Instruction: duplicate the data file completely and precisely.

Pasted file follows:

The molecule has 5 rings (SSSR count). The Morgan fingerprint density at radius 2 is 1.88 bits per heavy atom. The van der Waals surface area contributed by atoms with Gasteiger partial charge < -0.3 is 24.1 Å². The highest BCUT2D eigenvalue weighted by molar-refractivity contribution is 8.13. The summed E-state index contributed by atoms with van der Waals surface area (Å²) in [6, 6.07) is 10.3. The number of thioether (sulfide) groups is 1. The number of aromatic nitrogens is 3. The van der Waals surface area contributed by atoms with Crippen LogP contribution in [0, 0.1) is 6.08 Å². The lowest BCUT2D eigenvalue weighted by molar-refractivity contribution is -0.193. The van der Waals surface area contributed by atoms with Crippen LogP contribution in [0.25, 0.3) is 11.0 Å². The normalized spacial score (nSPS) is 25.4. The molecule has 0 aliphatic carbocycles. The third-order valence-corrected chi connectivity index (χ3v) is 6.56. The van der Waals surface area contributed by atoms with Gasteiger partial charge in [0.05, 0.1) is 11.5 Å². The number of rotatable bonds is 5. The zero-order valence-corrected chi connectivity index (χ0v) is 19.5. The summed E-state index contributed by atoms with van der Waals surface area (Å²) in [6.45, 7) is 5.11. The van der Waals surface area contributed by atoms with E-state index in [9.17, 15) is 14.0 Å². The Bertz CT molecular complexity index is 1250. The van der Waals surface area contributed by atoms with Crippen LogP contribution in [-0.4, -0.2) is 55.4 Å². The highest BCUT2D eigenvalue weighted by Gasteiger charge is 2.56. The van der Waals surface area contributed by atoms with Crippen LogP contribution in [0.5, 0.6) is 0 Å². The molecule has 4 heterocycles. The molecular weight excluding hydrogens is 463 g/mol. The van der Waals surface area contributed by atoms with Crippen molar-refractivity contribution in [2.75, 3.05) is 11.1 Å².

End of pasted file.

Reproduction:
The molecule has 5 rings (SSSR count). The Morgan fingerprint density at radius 2 is 1.88 bits per heavy atom. The van der Waals surface area contributed by atoms with Gasteiger partial charge < -0.3 is 24.1 Å². The highest BCUT2D eigenvalue weighted by molar-refractivity contribution is 8.13. The summed E-state index contributed by atoms with van der Waals surface area (Å²) in [6, 6.07) is 10.3. The number of thioether (sulfide) groups is 1. The number of aromatic nitrogens is 3. The van der Waals surface area contributed by atoms with Crippen LogP contribution in [0, 0.1) is 6.08 Å². The lowest BCUT2D eigenvalue weighted by molar-refractivity contribution is -0.193. The van der Waals surface area contributed by atoms with Crippen LogP contribution in [0.25, 0.3) is 11.0 Å². The normalized spacial score (nSPS) is 25.4. The molecule has 0 aliphatic carbocycles. The third-order valence-corrected chi connectivity index (χ3v) is 6.56. The van der Waals surface area contributed by atoms with Gasteiger partial charge in [0.05, 0.1) is 11.5 Å². The number of rotatable bonds is 5. The zero-order valence-corrected chi connectivity index (χ0v) is 19.5. The summed E-state index contributed by atoms with van der Waals surface area (Å²) in [6.45, 7) is 5.11. The van der Waals surface area contributed by atoms with E-state index in [9.17, 15) is 14.0 Å². The Bertz CT molecular complexity index is 1250. The van der Waals surface area contributed by atoms with Crippen LogP contribution in [-0.4, -0.2) is 55.4 Å². The highest BCUT2D eigenvalue weighted by Gasteiger charge is 2.56. The van der Waals surface area contributed by atoms with Crippen LogP contribution in [0.5, 0.6) is 0 Å². The molecule has 4 heterocycles. The molecular weight excluding hydrogens is 463 g/mol. The van der Waals surface area contributed by atoms with Crippen molar-refractivity contribution in [2.75, 3.05) is 11.1 Å².